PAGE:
7 Rules to Drink Like a Korean

Intern Shyun here with some sage advice if you ever visit my motherland, South Korea or find yourself drinking with a bunch of Koreans.

Many believe that Americans, with our Bud Lights and neon-colored alcoholic beverages, are the biggest consumers of alcohol in the world.

However, according to the World Health Organization, the United States is 48th globally in terms of alcohol consumption per capita. Up higher on the list are Spain, Belgium, and, at number 14, South Korea.

In Korea, drinking is not just an activity, but a ritual where formalities must be met, pride is on the line, and not being able to handle your liquor is a sign of weakness. Even Anthony Bourdain knows what’s up. If you don’t know what I’m talking about, he got so drunk filming Parts Unknown in Korea that they had to rearrange the episode. I've also gone through this ruthless form of natural selection multiple times. As a former member of the Korean National Tae Kwon Do Team as well as having family back in Seoul, it became apparent that my fraternity training of drinking $11.99 vodka was not enough to save me.

Now I know what you're saying: "Soju is just 20% alcohol while vodka is 40%!" Congratulations for googling that. However, I'm here to tell you that since it’s less alcohol per shot, it's hard to track how drunk you get because the shots can move into the high teens, or even into the twenties if you're being aggressive. But fear not, being the altruistic human that I am, I have compiled a list of formalities from my experiences for you novices. 

  1. Never pour your own drink.

Never, ever pour your own drink. Always make sure that you pour for someone else, and watch your drinking mates’' glasses attentively to see if they need a refill. When you receive a drink, hold it with both hands.

  1. If you are younger than someone, make sure that their shot glass is always full.

Seniority reigns supreme in Korea. If someone in the table is older than you, make sure that their glass is full at all time. POUR WITH BOTH HANDS. If you're a foreigner and you keep this up, they'll pat you on the back and feed you food.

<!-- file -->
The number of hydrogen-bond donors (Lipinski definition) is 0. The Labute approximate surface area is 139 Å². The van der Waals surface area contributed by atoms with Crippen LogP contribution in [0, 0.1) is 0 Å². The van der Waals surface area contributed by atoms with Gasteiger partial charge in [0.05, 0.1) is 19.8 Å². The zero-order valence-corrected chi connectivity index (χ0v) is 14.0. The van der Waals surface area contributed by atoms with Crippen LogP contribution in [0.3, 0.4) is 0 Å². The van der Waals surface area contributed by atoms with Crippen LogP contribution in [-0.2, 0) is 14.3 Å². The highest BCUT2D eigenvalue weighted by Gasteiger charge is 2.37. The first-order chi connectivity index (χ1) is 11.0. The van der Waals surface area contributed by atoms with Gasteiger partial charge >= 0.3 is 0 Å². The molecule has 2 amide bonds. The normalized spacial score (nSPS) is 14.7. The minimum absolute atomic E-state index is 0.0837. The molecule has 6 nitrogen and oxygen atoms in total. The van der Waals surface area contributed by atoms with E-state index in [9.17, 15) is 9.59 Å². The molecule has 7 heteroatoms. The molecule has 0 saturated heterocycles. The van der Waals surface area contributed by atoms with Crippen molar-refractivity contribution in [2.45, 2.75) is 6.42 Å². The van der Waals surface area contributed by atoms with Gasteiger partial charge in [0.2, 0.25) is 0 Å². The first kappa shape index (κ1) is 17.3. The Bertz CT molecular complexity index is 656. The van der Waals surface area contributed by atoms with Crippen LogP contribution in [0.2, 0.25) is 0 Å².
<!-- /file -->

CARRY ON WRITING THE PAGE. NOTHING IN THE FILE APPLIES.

1. If you're drinking in front of your boss, turn your head away while you take the shot.

This is an important one. After you clink glasses (maintain strong eye contact, like you would stare down a big mountain lion or a corporate headhunter), turn away and pull the shot. It's a chance for you to make a face in privacy before returning to the table ready to go.

  1. When you cheers, your glass should be lower/higher based on age.

When you clink glasses, adjust your shot glass so that your glass is lower than your seniors and higher than your juniors. Easy concept, but hard in execution after about 20 shots of soju.

  1. Finish your shot.

Koreans didn't survive Japanese imperialism, the Korean War, the exploding Galaxy Note 7, and North Korea by being weak. Finish your shot. Own it. 

  1. Resist Peer Pressure

While you think you're having an amicable KBBQ outing, the people around you will most likely be noticing how much you've been drinking. If you haven't been drinking enough, they'll try to force you to drink. Politely smile and refuse. If you succumb to the pressure, they know they have you.

  1. Maintain Pace

It's a marathon, not a sprint. Maintain your pacing, and conserve energy.

 

Follow these 7 steps, and you'll being hanging with the best. 

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